Services provided for: Sustainable Resource Development, Government of Alberta

Field technology utilized for this project:
   •  BioSonics DTX 200 kHz split-beam

Products delivered by Milne Technologies:
   •  echo integration estimates of pelagic fish density and biomass
   •  fish tracking analysis and echocounting estimates of lake trout density and biomass
   •  analysis of the morphology and spatial distribution of lake herring schools
   •  spatial distribution of fish density and biomass
   •  lake bottom substrate classification and analysis (QTC, E1 Roughness, and E2 Hardness)
   •  bathymetry, habitat and submerged macrophyte mapping

Reports:
   •  2006 Cold Lake Hydroacoustic Survey Report: Methodology and Summary of Results.
   •  2007 Cold & Grist Lake Hydroacoustic Survey Report: Methodology and Summary of Results.


The Response of Lake Trout Populations to Re-opened Winter Fisheries

In collaboration with Milne Technologies and the Ontario Ministry of Natural Resources, the Wildlife Conservation Society of Canada designed and implemented a hydroacoustic survey program in an effort to detect potential changes in the population abundance and size distribution of lake trout in Myrt and Hood Lakes (Thunder Bay district of Ontario). Both lakes were closed to ice fishing but in February 2008, the Ontario Ministry of Natural Resources re-opened the lakes to winter angling. This management change provided a unique opportunity to directly measure the response of the lake trout populations to the change in regulations and the increased level of fishing effort.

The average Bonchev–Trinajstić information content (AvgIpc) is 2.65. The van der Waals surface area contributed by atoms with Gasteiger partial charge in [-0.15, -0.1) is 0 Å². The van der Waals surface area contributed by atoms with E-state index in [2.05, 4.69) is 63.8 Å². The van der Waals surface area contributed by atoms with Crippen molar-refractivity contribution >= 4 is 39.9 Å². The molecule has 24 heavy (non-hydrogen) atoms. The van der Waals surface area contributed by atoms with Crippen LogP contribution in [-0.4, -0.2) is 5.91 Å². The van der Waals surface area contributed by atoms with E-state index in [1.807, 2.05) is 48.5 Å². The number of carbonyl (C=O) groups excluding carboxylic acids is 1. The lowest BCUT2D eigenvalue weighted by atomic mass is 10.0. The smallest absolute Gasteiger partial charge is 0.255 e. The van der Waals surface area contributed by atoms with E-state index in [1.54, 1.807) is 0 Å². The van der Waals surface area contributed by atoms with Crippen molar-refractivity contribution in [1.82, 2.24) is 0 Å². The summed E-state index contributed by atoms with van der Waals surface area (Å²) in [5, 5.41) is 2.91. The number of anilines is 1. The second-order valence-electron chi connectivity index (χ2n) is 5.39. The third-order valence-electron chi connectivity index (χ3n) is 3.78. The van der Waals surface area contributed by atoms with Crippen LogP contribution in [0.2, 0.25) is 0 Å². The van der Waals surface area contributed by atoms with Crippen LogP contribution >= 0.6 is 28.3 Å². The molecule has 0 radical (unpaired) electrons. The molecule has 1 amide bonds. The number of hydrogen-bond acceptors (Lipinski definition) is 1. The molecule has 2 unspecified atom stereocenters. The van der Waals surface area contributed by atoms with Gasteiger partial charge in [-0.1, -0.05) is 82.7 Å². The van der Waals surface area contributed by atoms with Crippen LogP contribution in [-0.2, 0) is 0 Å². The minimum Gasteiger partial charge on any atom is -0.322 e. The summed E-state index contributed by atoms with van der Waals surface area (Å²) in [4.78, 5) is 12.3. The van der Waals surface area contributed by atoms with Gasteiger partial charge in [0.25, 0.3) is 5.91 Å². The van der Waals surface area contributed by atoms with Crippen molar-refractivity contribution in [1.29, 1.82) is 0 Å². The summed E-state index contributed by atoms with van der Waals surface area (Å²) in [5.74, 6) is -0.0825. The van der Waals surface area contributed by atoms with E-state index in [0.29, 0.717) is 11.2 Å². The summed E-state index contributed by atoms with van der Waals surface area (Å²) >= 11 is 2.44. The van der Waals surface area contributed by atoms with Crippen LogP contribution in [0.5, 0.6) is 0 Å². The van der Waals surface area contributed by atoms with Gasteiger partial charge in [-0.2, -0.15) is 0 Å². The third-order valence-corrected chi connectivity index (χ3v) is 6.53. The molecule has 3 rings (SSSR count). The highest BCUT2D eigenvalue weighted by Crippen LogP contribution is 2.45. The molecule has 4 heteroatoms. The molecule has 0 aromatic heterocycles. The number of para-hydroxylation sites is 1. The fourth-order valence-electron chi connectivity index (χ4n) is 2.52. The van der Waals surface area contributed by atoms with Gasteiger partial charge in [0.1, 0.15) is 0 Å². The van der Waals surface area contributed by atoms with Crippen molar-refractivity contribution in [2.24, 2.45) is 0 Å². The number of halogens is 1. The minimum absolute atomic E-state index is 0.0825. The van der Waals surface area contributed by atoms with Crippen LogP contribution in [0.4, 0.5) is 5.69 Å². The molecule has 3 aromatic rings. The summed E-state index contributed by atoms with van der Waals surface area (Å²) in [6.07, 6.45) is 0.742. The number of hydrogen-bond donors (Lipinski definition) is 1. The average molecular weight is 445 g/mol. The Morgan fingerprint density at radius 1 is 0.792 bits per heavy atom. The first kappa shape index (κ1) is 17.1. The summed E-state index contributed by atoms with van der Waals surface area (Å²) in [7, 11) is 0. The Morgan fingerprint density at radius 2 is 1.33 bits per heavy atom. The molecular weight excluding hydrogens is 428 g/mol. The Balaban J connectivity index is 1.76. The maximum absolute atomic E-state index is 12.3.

Services provided for: Wildlife Conservation Society

Field technology utilized for this project:
   •  BioSonics DTX 120 kHz split-beam
   •  OMNR standardized index gill nets

Products delivered by Milne Technologies:
   •  lake trout density and biomass estimates
   •  lake bottom substrate classification
   •  bathymetry and habitat mapping

Report:
   •  2007 Myrt and Hood Lakes Hydroacoustic Survey Report: Abundance and spatial distribution of lake trout
      (Salvelinus namaycush) in two Northern Ontario lakes.